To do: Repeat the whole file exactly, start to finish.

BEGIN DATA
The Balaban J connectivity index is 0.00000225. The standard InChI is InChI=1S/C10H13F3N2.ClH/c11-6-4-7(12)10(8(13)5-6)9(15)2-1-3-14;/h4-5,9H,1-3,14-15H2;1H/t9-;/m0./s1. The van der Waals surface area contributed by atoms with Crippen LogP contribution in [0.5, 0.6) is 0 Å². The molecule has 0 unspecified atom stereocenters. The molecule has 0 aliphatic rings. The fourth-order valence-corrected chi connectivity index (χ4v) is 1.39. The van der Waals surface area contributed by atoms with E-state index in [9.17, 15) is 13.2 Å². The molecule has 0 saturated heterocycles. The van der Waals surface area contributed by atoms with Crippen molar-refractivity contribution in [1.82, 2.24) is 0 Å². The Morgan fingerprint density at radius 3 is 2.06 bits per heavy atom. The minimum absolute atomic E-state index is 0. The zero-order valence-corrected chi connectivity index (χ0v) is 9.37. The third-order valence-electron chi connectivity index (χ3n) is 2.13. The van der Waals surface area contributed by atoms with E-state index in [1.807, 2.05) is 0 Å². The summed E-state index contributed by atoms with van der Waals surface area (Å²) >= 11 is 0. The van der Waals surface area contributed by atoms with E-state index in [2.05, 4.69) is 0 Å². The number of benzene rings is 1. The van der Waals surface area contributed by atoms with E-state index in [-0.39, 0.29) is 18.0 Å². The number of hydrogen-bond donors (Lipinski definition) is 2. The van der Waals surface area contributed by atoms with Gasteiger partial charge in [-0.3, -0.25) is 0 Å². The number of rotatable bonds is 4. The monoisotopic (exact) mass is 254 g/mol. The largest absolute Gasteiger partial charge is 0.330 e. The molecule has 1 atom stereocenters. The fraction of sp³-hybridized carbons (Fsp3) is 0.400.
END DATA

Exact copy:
The Balaban J connectivity index is 0.00000225. The standard InChI is InChI=1S/C10H13F3N2.ClH/c11-6-4-7(12)10(8(13)5-6)9(15)2-1-3-14;/h4-5,9H,1-3,14-15H2;1H/t9-;/m0./s1. The van der Waals surface area contributed by atoms with Crippen LogP contribution in [0.5, 0.6) is 0 Å². The molecule has 0 unspecified atom stereocenters. The molecule has 0 aliphatic rings. The fourth-order valence-corrected chi connectivity index (χ4v) is 1.39. The van der Waals surface area contributed by atoms with E-state index in [9.17, 15) is 13.2 Å². The molecule has 0 saturated heterocycles. The van der Waals surface area contributed by atoms with Crippen molar-refractivity contribution in [1.82, 2.24) is 0 Å². The Morgan fingerprint density at radius 3 is 2.06 bits per heavy atom. The minimum absolute atomic E-state index is 0. The zero-order valence-corrected chi connectivity index (χ0v) is 9.37. The third-order valence-electron chi connectivity index (χ3n) is 2.13. The van der Waals surface area contributed by atoms with E-state index in [1.807, 2.05) is 0 Å². The summed E-state index contributed by atoms with van der Waals surface area (Å²) >= 11 is 0. The van der Waals surface area contributed by atoms with E-state index in [2.05, 4.69) is 0 Å². The number of benzene rings is 1. The van der Waals surface area contributed by atoms with E-state index in [-0.39, 0.29) is 18.0 Å². The number of hydrogen-bond donors (Lipinski definition) is 2. The van der Waals surface area contributed by atoms with Gasteiger partial charge in [-0.3, -0.25) is 0 Å². The number of rotatable bonds is 4. The monoisotopic (exact) mass is 254 g/mol. The largest absolute Gasteiger partial charge is 0.330 e. The molecule has 1 atom stereocenters. The fraction of sp³-hybridized carbons (Fsp3) is 0.400.